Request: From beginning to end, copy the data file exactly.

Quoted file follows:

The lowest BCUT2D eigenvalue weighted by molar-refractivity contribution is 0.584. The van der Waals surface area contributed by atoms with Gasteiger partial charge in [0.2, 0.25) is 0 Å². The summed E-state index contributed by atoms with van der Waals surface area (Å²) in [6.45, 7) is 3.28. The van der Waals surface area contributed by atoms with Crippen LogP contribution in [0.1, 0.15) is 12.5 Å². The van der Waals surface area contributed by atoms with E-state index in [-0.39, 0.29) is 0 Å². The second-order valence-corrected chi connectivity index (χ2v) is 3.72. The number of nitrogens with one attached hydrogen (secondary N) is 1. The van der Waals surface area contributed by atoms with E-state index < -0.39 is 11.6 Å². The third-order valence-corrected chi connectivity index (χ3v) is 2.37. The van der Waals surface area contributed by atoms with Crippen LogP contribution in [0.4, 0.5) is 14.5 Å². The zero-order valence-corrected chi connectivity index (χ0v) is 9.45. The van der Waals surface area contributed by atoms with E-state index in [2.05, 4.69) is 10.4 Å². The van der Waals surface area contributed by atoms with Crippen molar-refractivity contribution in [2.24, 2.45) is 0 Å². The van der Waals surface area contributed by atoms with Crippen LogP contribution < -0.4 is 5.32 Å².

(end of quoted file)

The lowest BCUT2D eigenvalue weighted by molar-refractivity contribution is 0.584. The van der Waals surface area contributed by atoms with Gasteiger partial charge in [0.2, 0.25) is 0 Å². The summed E-state index contributed by atoms with van der Waals surface area (Å²) in [6.45, 7) is 3.28. The van der Waals surface area contributed by atoms with Crippen LogP contribution in [0.1, 0.15) is 12.5 Å². The van der Waals surface area contributed by atoms with E-state index in [-0.39, 0.29) is 0 Å². The second-order valence-corrected chi connectivity index (χ2v) is 3.72. The number of nitrogens with one attached hydrogen (secondary N) is 1. The van der Waals surface area contributed by atoms with E-state index < -0.39 is 11.6 Å². The third-order valence-corrected chi connectivity index (χ3v) is 2.37. The van der Waals surface area contributed by atoms with Crippen LogP contribution in [0.4, 0.5) is 14.5 Å². The zero-order valence-corrected chi connectivity index (χ0v) is 9.45. The van der Waals surface area contributed by atoms with E-state index in [2.05, 4.69) is 10.4 Å². The van der Waals surface area contributed by atoms with Crippen molar-refractivity contribution in [2.24, 2.45) is 0 Å². The van der Waals surface area contributed by atoms with Crippen LogP contribution < -0.4 is 5.32 Å².